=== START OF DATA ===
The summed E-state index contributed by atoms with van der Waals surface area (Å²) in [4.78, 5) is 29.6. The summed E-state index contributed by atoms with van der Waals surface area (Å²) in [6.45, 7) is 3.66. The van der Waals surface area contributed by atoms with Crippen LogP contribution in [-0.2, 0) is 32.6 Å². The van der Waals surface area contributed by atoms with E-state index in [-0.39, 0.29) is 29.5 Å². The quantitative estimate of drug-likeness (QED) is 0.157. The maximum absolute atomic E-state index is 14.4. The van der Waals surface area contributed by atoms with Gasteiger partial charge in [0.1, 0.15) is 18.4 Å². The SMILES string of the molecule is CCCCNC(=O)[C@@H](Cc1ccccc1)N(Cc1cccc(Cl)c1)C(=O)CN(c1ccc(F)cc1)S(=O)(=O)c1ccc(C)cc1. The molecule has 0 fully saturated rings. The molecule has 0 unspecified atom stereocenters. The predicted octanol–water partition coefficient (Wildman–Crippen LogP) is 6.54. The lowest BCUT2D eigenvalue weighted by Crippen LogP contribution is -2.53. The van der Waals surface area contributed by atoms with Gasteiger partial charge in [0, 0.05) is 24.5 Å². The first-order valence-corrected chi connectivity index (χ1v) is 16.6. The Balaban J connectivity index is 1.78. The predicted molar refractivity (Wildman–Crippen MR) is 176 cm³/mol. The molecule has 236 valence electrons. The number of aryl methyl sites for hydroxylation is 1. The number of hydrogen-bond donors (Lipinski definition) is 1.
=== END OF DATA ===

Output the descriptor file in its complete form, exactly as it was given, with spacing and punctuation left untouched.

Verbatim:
The summed E-state index contributed by atoms with van der Waals surface area (Å²) in [4.78, 5) is 29.6. The summed E-state index contributed by atoms with van der Waals surface area (Å²) in [6.45, 7) is 3.66. The van der Waals surface area contributed by atoms with Crippen LogP contribution in [-0.2, 0) is 32.6 Å². The van der Waals surface area contributed by atoms with E-state index in [-0.39, 0.29) is 29.5 Å². The quantitative estimate of drug-likeness (QED) is 0.157. The maximum absolute atomic E-state index is 14.4. The van der Waals surface area contributed by atoms with Gasteiger partial charge in [0.1, 0.15) is 18.4 Å². The SMILES string of the molecule is CCCCNC(=O)[C@@H](Cc1ccccc1)N(Cc1cccc(Cl)c1)C(=O)CN(c1ccc(F)cc1)S(=O)(=O)c1ccc(C)cc1. The molecule has 0 fully saturated rings. The molecule has 0 unspecified atom stereocenters. The predicted octanol–water partition coefficient (Wildman–Crippen LogP) is 6.54. The lowest BCUT2D eigenvalue weighted by Crippen LogP contribution is -2.53. The van der Waals surface area contributed by atoms with Gasteiger partial charge in [0, 0.05) is 24.5 Å². The first-order valence-corrected chi connectivity index (χ1v) is 16.6. The Balaban J connectivity index is 1.78. The predicted molar refractivity (Wildman–Crippen MR) is 176 cm³/mol. The molecule has 236 valence electrons. The number of aryl methyl sites for hydroxylation is 1. The number of hydrogen-bond donors (Lipinski definition) is 1.